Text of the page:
February 19, 2003 5:36 PM PST
Net blocking threatens legitimate sites
The study from Harvard University's Berkman Center highlights how modern Web standards have permitted thousands of domain names to share one Internet address. It concludes that instead of precisely targeting only objectionable sites, attempts to restrict Internet addresses with pornographic, political or gambling-related content inevitably make legitimate sites unreachable too.
"The numbers are staggeringly high," said Ben Edelman, a student fellow at the Berkman Center and author of the report. "According to my results, two-thirds of sites are hosted on Web servers with 50 or more domain names."
The research comes as state and national governments weigh methods to restrict Web sites that may be legal in other jurisdictions but not theirs.
In September, a Pennsylvania judge ordered WorldCom to block access to some offshore Web sites allegedly featuring child pornography, a move that forced WorldCom to disable those Internet addresses for all North American customers. Edelman found in a previous study that China had blocked at least 19,000 Web sites in categories including news, health, politics and entertainment.
The original version of the Hypertext Transfer Protocol (HTTP) required each Web site to have its own Internet address, which maps domain names like News.com to numeric values such as 188.8.131.52. In response to a perceived shortage of addresses, HTTP 1.1 in 1999 permitted each Internet address to host an arbitrary number of Web domains.
However, current Internet technology allows Internet service providers or backbone providers to block only by IP (Internet Protocol) addresses, not domain names or URL.
Edelman's study says the practice of Web sites sharing IP addresses is so commonplace that blocking raises free-speech problems. His data show, for instance, that Yahoo hosts 74,000 Web sites at one address; Tucows.com uses one address for 68,000 domains; and Namezero.com points 56,000 domains to one address. "More than 85 percent of active domain names are found to share their Web servers with one or more additional domains," the study says.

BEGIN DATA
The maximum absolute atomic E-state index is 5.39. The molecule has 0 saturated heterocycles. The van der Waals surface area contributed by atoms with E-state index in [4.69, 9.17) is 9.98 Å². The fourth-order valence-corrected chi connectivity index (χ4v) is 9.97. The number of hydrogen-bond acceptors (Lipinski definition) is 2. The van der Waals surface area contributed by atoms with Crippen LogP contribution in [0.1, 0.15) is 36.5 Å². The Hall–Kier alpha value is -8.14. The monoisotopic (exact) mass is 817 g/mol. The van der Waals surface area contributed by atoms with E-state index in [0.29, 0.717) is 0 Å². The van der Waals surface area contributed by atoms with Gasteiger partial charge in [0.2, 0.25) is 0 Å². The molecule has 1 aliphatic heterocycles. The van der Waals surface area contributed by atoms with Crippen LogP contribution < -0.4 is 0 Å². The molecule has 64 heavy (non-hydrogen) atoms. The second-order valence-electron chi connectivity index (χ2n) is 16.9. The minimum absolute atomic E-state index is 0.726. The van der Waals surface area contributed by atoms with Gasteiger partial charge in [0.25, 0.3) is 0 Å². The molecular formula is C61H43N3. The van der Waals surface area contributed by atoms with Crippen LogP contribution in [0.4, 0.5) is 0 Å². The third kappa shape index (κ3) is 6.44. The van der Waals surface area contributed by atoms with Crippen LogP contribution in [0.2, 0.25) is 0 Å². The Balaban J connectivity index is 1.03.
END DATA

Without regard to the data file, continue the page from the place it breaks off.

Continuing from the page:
In Pennsylvania, a state law that took effect last year permits the attorney general to order Internet providers to block access to Web sites suspected of featuring child pornography.
Sean Connolly, a spokesman for the Pennsylvania attorney general's office, said on Wednesday that the law "has been very successful" and has led to few complaints. "We've worked with Web hosting companies and ISPs to ensure that the illegal and offensive material is taken down and not any legal sites that may share that space," Connolly said.
A WorldCom representative declined to comment until Edelman's study became public.
Stewart Baker, an attorney at Steptoe and Johnson who represents the U.S. Internet Service Provider Association, said the study's findings were surprising.
"I certainly had no idea how many Web sites had common IP addresses so that if you were blocking a particular IP address you might be picking up dozens of Web sites," Baker said. "It's quite troubling given the growing issue of blocking IP addresses around the world as a solution for content that people don't like."